There are certain alternatives to the extreme of censorship. Rather than rigidly setting up regulations to be strictly enforced, media groups could be encouraged to establish a code of practice. In addition to this, programmers need to define the content appropriate for particular broadcasting times, which would, for example, ease the difficulties that parents may have in supervising their children's viewing habits. This is already in practice to some degree in many places, but the difficulty is to ensure that the guidelines are followed. Further to this, script-writers need to be encouraged to offer more balanced content. There is a belief, whether well-founded or not, that violence sells and this can only be overcome if producers and programmers are prepared to move in other directions, accepting more variety in content, and viewers are prepared to show that the belief has little basis.

Viewers, readers and listeners need to become more aware of their power and learn to be selective and critical of what the media offers for consumption. The TV viewer's programming desires can be demonstrated by switching off the television or changing channels if the programmes meet his disapproval. The reader can take active steps by not purchasing papers or magazines that glorify or sensationalise violent content. The listener can also switch stations or call in on that talk-back programme to state his opinion. Audiences can boycott products that are advertised during films or other programmes that show inappropriate content or are shown at inappropriate times. Thus, individuals must be aware that they are to some extent also responsible for the content since the signals they give to filmmakers and advertisers suggest that violence is indeed what they want.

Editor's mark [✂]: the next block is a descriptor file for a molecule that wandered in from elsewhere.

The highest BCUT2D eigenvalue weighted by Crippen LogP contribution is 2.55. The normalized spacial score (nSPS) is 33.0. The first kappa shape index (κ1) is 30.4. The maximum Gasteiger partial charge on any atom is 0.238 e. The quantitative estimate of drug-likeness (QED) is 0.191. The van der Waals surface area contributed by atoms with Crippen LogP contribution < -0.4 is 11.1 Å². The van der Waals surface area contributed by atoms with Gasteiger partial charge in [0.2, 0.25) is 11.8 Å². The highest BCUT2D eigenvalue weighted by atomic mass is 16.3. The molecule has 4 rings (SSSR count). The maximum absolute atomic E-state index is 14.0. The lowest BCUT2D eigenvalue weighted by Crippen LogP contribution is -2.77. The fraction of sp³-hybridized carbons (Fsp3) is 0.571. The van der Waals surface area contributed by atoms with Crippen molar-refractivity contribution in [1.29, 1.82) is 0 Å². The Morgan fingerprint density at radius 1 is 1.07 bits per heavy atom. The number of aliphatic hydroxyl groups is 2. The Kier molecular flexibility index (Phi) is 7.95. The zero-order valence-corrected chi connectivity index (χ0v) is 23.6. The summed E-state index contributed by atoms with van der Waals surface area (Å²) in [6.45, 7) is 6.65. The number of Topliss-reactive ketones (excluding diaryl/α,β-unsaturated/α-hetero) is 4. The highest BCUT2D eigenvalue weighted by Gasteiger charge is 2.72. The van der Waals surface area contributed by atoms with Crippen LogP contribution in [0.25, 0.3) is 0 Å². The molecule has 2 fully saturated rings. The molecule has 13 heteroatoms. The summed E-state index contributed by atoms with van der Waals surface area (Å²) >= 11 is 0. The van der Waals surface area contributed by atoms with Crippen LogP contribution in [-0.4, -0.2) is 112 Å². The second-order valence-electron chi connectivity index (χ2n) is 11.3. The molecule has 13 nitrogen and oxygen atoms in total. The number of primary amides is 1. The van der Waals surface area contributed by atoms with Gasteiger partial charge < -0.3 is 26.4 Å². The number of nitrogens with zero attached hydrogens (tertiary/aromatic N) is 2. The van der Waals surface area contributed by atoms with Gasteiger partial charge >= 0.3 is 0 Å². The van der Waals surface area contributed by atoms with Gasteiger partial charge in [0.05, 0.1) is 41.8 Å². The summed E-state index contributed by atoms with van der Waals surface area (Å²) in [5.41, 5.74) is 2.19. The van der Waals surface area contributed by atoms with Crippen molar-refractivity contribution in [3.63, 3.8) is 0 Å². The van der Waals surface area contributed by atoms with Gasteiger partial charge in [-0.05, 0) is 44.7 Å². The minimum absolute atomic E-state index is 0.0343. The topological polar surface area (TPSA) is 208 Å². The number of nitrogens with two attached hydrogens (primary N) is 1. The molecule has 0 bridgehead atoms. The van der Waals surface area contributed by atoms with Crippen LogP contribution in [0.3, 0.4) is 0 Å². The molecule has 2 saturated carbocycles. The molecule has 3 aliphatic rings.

This brings us back to the point of what role violence in the media has to play in influencing society's behaviour. The discussion has shown that while violence appears almost ubiquitously in the media providing a lopsided view of acceptable behaviour and how to deal with problems, thus certainly having at least the potential to influence those exposed to it, it need not be the sole cause of the rising incidence of violence in the community. There are enough examples of the difficulties and complexities of society that people must face today to show that violence may stem from failure to cope with these pressures and lack of outlet for emotional problems. In other words, it may be that the media reflects life, rather than life reflecting the media.

Whatever the case, the role of parents and guardians in supervising and guiding the media consumption of those in their care cannot be underestimated. Censorship would only remove the responsibility out of the control of the people who are most directly affected by programming content, and is thus not a desirable alternative to the present situation. Measures such as responsible programming, incentives for more creative and well-balanced scripting and production, and encouraging reflection on the part of broadcasters and the press to the point of even establishing a code of practice would be preferable steps to take. But above all, people need to be taught to be selective and responsible in dealing with not only the media, but all aspects of everyday life, and to recognise that they as individuals must make decisions and take action themselves in order to influence not just the media, but the fabric of the whole of our community.